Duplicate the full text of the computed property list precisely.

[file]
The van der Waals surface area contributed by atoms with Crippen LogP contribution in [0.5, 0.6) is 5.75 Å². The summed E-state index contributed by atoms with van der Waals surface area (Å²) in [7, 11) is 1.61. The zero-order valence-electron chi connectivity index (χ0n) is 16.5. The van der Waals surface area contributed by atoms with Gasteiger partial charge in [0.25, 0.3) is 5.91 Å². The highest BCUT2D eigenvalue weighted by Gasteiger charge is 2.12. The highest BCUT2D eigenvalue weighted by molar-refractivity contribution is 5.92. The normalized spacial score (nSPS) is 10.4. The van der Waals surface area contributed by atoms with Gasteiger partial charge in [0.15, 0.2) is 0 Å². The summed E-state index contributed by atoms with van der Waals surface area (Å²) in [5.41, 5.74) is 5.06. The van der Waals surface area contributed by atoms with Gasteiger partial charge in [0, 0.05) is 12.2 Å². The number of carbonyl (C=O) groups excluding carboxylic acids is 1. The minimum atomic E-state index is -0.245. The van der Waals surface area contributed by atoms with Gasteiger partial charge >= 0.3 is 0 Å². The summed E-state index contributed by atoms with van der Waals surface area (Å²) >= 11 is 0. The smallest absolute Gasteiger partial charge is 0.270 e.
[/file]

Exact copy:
The van der Waals surface area contributed by atoms with Crippen LogP contribution in [0.5, 0.6) is 5.75 Å². The summed E-state index contributed by atoms with van der Waals surface area (Å²) in [7, 11) is 1.61. The zero-order valence-electron chi connectivity index (χ0n) is 16.5. The van der Waals surface area contributed by atoms with Gasteiger partial charge in [0.25, 0.3) is 5.91 Å². The highest BCUT2D eigenvalue weighted by Gasteiger charge is 2.12. The highest BCUT2D eigenvalue weighted by molar-refractivity contribution is 5.92. The normalized spacial score (nSPS) is 10.4. The van der Waals surface area contributed by atoms with Gasteiger partial charge in [0.15, 0.2) is 0 Å². The summed E-state index contributed by atoms with van der Waals surface area (Å²) in [5.41, 5.74) is 5.06. The van der Waals surface area contributed by atoms with Gasteiger partial charge in [0, 0.05) is 12.2 Å². The number of carbonyl (C=O) groups excluding carboxylic acids is 1. The minimum atomic E-state index is -0.245. The van der Waals surface area contributed by atoms with Gasteiger partial charge >= 0.3 is 0 Å². The summed E-state index contributed by atoms with van der Waals surface area (Å²) >= 11 is 0. The smallest absolute Gasteiger partial charge is 0.270 e.